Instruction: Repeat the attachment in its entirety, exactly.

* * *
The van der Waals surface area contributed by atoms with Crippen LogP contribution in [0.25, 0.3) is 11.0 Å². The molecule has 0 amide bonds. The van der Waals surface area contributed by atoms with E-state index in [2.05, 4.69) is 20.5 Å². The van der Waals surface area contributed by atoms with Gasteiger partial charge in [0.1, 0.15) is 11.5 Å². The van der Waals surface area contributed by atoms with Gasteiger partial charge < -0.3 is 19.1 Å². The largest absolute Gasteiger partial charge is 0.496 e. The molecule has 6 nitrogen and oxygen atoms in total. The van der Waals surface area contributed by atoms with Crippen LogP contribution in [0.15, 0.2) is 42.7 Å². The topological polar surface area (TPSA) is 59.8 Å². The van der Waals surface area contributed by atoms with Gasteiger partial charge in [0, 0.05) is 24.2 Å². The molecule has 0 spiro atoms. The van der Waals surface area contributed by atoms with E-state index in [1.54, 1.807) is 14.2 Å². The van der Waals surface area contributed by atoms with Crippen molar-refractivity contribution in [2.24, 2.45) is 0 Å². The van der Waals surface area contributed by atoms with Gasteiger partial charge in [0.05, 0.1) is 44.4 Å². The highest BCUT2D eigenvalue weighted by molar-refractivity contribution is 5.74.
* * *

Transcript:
The van der Waals surface area contributed by atoms with Crippen LogP contribution in [0.25, 0.3) is 11.0 Å². The molecule has 0 amide bonds. The van der Waals surface area contributed by atoms with E-state index in [2.05, 4.69) is 20.5 Å². The van der Waals surface area contributed by atoms with Gasteiger partial charge in [0.1, 0.15) is 11.5 Å². The van der Waals surface area contributed by atoms with Gasteiger partial charge < -0.3 is 19.1 Å². The largest absolute Gasteiger partial charge is 0.496 e. The molecule has 6 nitrogen and oxygen atoms in total. The van der Waals surface area contributed by atoms with Crippen LogP contribution in [0.15, 0.2) is 42.7 Å². The topological polar surface area (TPSA) is 59.8 Å². The van der Waals surface area contributed by atoms with Gasteiger partial charge in [0, 0.05) is 24.2 Å². The molecule has 0 spiro atoms. The van der Waals surface area contributed by atoms with E-state index in [1.54, 1.807) is 14.2 Å². The van der Waals surface area contributed by atoms with Crippen molar-refractivity contribution in [2.24, 2.45) is 0 Å². The van der Waals surface area contributed by atoms with Gasteiger partial charge in [0.05, 0.1) is 44.4 Å². The highest BCUT2D eigenvalue weighted by molar-refractivity contribution is 5.74.